• Disclose what assistance is available to families.
  • Provide immediate information and communication to all family members, including extended and non-traditional families.
  • Caution workers and volunteers to maintain privacy.
  • Require workers and volunteers to sign a Confidentiality Agreement while working with families.
  • Ensure that volunteer health care workers are not related to the airline litigation attorneys.
  • Individuals who are interacting with families must be screened. An identification checklist should be developed to screen these individuals.
  • Inform families of the records needed for identification, etc.
  • Provide support for families who are at the airports when a crash occurs.
  • The local ARC should be contacted in the city of the air crash to provide backbone support.
  • ARC chapters in other cities could assist families in different parts of the US.
  • Work with government agencies when international notification is necessary.
  • ARC should take a “This is what I can do for you” approach to families.
  • An unintrusive clerical presence should be available.
  • An unintrusive mental health presence should be available.
  • The title “mental health counselor” should be downplayed. Families are not mentally ill. They are experiencing intense shock and grief.

The on and off-site briefing procedure at the Family Support Center was also discussed. NADA/F representatives stressed that information to families should be a daily activity and should include those who do not travel to the city where the accident occurred. The following was recommended:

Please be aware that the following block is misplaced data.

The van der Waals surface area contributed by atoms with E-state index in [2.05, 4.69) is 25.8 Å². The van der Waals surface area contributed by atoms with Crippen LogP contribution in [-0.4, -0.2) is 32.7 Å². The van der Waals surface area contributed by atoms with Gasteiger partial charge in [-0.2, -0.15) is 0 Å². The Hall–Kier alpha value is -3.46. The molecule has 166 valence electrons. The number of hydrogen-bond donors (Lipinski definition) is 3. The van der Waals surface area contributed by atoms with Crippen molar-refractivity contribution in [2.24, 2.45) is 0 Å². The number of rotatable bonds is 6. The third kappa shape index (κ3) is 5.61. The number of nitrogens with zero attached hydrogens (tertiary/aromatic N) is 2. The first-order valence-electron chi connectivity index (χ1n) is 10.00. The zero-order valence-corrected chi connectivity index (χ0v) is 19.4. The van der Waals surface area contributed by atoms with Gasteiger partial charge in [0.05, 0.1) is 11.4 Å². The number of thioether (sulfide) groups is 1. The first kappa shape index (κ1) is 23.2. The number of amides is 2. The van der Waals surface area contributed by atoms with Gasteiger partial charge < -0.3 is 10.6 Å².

• The ARC could be included in family briefings.
  • Media briefings should be conducted after and separate from the family briefings.
  • Limit health care professionals to 1 per every 3-4 families.
  • Fewer less intrusive helpers.
  • Continuity of support during the identification process (family should work with only one person). 
  • Unintrusive clerical/religious support should be available.
  • The need to have information of support available from family members and survivors of current and past air disasters who are available in the area of the disaster (no substitutions).
  • Provide an outreach for family members to meet people who have experienced a similar situation. Let these people meet each other!
  • Local churches near the accident site could provide meals for the families, and an opportunity for families to meet one another in a “safe” environment.
  • Immediate availability of child care services.

Regarding visits to crash sites, the following was recommended:

  • Visits to the crash site should be carefully planned. Preparation of families for those visits should include briefings and debriefings with complete honesty.